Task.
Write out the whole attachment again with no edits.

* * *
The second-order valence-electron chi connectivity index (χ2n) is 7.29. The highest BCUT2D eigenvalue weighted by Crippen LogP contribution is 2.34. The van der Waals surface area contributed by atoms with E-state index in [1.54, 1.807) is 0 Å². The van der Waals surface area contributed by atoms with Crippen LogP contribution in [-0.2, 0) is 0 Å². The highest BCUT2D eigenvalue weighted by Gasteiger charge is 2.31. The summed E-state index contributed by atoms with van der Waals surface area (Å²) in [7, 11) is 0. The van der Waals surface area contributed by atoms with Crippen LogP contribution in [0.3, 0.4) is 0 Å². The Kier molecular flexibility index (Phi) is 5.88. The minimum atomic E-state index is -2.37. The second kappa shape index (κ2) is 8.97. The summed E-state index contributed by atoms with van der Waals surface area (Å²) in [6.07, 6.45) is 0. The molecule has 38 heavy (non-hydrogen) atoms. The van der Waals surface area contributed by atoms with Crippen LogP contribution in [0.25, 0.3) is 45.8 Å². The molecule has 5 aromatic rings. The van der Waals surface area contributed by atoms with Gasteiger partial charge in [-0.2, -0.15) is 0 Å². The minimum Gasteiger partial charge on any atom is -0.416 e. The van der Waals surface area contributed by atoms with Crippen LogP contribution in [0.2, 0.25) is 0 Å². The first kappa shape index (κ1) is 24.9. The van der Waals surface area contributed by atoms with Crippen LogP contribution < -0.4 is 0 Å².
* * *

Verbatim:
The second-order valence-electron chi connectivity index (χ2n) is 7.29. The highest BCUT2D eigenvalue weighted by Crippen LogP contribution is 2.34. The van der Waals surface area contributed by atoms with E-state index in [1.54, 1.807) is 0 Å². The van der Waals surface area contributed by atoms with Crippen LogP contribution in [-0.2, 0) is 0 Å². The highest BCUT2D eigenvalue weighted by Gasteiger charge is 2.31. The summed E-state index contributed by atoms with van der Waals surface area (Å²) in [7, 11) is 0. The van der Waals surface area contributed by atoms with Crippen LogP contribution in [0.3, 0.4) is 0 Å². The Kier molecular flexibility index (Phi) is 5.88. The minimum atomic E-state index is -2.37. The second kappa shape index (κ2) is 8.97. The summed E-state index contributed by atoms with van der Waals surface area (Å²) in [6.07, 6.45) is 0. The molecule has 38 heavy (non-hydrogen) atoms. The van der Waals surface area contributed by atoms with Crippen LogP contribution in [0.25, 0.3) is 45.8 Å². The molecule has 5 aromatic rings. The van der Waals surface area contributed by atoms with Gasteiger partial charge in [-0.2, -0.15) is 0 Å². The minimum Gasteiger partial charge on any atom is -0.416 e. The van der Waals surface area contributed by atoms with Crippen LogP contribution in [0.2, 0.25) is 0 Å². The first kappa shape index (κ1) is 24.9. The van der Waals surface area contributed by atoms with Crippen LogP contribution < -0.4 is 0 Å².